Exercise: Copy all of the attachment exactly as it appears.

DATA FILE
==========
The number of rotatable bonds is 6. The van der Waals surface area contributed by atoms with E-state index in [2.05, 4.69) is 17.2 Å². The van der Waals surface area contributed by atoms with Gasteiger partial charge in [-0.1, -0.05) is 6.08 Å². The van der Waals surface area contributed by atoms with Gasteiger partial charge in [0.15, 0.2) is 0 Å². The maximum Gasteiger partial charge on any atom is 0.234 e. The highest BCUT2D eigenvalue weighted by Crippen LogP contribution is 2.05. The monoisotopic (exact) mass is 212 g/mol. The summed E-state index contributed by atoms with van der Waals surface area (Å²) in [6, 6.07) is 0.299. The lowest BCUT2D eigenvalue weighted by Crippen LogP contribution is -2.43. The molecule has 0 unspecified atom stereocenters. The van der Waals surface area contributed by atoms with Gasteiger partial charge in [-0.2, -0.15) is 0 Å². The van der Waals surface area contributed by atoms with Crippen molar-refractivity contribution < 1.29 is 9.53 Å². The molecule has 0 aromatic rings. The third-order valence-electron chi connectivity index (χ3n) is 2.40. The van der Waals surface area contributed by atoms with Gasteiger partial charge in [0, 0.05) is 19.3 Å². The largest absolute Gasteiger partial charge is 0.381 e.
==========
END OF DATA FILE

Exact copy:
The number of rotatable bonds is 6. The van der Waals surface area contributed by atoms with E-state index in [2.05, 4.69) is 17.2 Å². The van der Waals surface area contributed by atoms with Gasteiger partial charge in [-0.1, -0.05) is 6.08 Å². The van der Waals surface area contributed by atoms with Gasteiger partial charge in [0.15, 0.2) is 0 Å². The maximum Gasteiger partial charge on any atom is 0.234 e. The highest BCUT2D eigenvalue weighted by Crippen LogP contribution is 2.05. The monoisotopic (exact) mass is 212 g/mol. The summed E-state index contributed by atoms with van der Waals surface area (Å²) in [6, 6.07) is 0.299. The lowest BCUT2D eigenvalue weighted by Crippen LogP contribution is -2.43. The molecule has 0 unspecified atom stereocenters. The van der Waals surface area contributed by atoms with Gasteiger partial charge in [-0.2, -0.15) is 0 Å². The van der Waals surface area contributed by atoms with Crippen molar-refractivity contribution < 1.29 is 9.53 Å². The molecule has 0 aromatic rings. The third-order valence-electron chi connectivity index (χ3n) is 2.40. The van der Waals surface area contributed by atoms with Gasteiger partial charge in [0, 0.05) is 19.3 Å². The largest absolute Gasteiger partial charge is 0.381 e.